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Pango is open source software that seeks to create a software framework so that international text characters can be electronically rendered. Though most of those who speak English may not realize it, many languages are not represented or are underrepresented on the Internet and in other software applications. Mostly, that is due to software applications not supporting characters in those languages.
Pango is a combination of two different words which naturally, given the mission of the software, come from two different languages. Pan is a Greek word meaning "all" and go is a Japanese word meaning "languages." Indeed, that is what Pango hopes to support -- all languages.
Pango hopes to aid those who speak underrepresented languages by creating software that can render nearly every language in the world electronically. The job is not easy. Many languages have their own set of peculiarities that must be taken into account. The code must be written in such a way that it does not exclude any languages, or at least excludes as few as possible.
It should be noted that Pango does not translate text from one language to another. It simply provides a foundation for which text can be displayed in an electronic format. In some ways, Pango can be compared to a billboard. It serves as the medium by which text and graphics can be seen. However, someone still must come along and apply the text and graphics to the billboard in order to convey a message.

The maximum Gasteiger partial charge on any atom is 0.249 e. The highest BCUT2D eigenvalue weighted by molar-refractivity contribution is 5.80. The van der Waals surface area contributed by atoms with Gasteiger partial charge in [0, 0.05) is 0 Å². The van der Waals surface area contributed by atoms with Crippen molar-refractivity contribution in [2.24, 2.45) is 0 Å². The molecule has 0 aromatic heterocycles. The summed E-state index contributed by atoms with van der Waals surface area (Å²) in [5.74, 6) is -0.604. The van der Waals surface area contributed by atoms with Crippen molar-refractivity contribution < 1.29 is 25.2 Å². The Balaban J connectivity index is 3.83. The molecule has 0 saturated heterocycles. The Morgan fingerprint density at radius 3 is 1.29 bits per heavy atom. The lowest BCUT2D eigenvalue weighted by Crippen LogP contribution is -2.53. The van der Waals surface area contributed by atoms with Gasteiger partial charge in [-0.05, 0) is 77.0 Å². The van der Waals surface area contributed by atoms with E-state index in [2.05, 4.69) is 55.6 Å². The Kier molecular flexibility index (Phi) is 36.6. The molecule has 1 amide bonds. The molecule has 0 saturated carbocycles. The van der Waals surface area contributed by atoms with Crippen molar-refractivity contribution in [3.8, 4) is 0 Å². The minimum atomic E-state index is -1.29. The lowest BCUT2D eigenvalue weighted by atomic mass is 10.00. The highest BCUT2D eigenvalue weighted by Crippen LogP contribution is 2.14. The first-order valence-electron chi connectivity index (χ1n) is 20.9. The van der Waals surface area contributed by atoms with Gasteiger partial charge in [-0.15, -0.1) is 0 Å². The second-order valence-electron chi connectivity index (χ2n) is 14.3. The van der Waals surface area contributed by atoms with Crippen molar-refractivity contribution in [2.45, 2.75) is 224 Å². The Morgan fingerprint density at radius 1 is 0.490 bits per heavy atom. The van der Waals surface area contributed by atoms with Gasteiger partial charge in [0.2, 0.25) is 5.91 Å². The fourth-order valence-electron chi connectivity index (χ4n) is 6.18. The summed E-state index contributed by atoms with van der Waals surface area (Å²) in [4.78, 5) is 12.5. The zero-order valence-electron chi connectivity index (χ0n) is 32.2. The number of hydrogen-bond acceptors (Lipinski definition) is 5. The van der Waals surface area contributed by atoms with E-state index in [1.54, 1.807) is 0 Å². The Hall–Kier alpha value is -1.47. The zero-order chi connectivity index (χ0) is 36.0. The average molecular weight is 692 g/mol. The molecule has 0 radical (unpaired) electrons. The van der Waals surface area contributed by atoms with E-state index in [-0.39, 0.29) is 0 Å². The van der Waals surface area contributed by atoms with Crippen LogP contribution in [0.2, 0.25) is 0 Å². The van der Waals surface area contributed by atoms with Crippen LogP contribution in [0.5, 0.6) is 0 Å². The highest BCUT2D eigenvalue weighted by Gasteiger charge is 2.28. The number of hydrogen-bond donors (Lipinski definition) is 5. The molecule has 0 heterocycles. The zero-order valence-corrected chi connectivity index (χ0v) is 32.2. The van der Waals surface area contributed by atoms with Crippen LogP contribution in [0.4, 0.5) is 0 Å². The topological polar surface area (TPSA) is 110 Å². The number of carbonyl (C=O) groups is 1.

As open source software, Pango does not depend on a profit to continue its mission. If it did, it may have never been created. This is because there may not ever be enough of a demand for the software to render a profit.
For example, if a software program is created for an English-speaking audience, it has the potential to be bought and used by hundreds of millions of people. In fact, the number of English speakers, either native or non-native, is estimated at 500 million to more than 1 billion, depending on a number of different factors, such how literacy is measured. That represents a significant potential market for software applications. The larger the market, the better chance of getting a good return on an investment.
However, a language that may only be spoken by 10,000 to 20,000 people represents a very small market from which software companies will likely never see a profit. Therefore, these languages are ignored. Pango seeks to change that by making all sorts of applications available in those languages.
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